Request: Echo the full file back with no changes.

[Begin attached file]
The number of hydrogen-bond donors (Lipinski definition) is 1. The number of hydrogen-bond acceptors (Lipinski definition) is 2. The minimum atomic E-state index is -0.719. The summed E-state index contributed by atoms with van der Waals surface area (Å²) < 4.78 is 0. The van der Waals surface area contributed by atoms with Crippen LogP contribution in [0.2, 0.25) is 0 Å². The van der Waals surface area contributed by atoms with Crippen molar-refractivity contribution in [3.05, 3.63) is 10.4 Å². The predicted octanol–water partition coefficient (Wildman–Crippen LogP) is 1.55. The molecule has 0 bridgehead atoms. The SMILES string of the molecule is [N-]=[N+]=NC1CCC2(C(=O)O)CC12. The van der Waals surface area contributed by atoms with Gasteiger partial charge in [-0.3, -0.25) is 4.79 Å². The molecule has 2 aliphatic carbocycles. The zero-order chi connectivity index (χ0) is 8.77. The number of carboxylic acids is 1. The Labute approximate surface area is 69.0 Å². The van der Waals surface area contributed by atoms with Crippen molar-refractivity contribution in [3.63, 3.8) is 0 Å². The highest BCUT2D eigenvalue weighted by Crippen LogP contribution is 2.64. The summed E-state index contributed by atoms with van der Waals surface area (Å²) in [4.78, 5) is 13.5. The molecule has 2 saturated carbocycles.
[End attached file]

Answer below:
The number of hydrogen-bond donors (Lipinski definition) is 1. The number of hydrogen-bond acceptors (Lipinski definition) is 2. The minimum atomic E-state index is -0.719. The summed E-state index contributed by atoms with van der Waals surface area (Å²) < 4.78 is 0. The van der Waals surface area contributed by atoms with Crippen LogP contribution in [0.2, 0.25) is 0 Å². The van der Waals surface area contributed by atoms with Crippen molar-refractivity contribution in [3.05, 3.63) is 10.4 Å². The predicted octanol–water partition coefficient (Wildman–Crippen LogP) is 1.55. The molecule has 0 bridgehead atoms. The SMILES string of the molecule is [N-]=[N+]=NC1CCC2(C(=O)O)CC12. The van der Waals surface area contributed by atoms with Gasteiger partial charge in [-0.3, -0.25) is 4.79 Å². The molecule has 2 aliphatic carbocycles. The zero-order chi connectivity index (χ0) is 8.77. The number of carboxylic acids is 1. The Labute approximate surface area is 69.0 Å². The van der Waals surface area contributed by atoms with Crippen molar-refractivity contribution in [3.63, 3.8) is 0 Å². The highest BCUT2D eigenvalue weighted by Crippen LogP contribution is 2.64. The summed E-state index contributed by atoms with van der Waals surface area (Å²) in [4.78, 5) is 13.5. The molecule has 2 saturated carbocycles.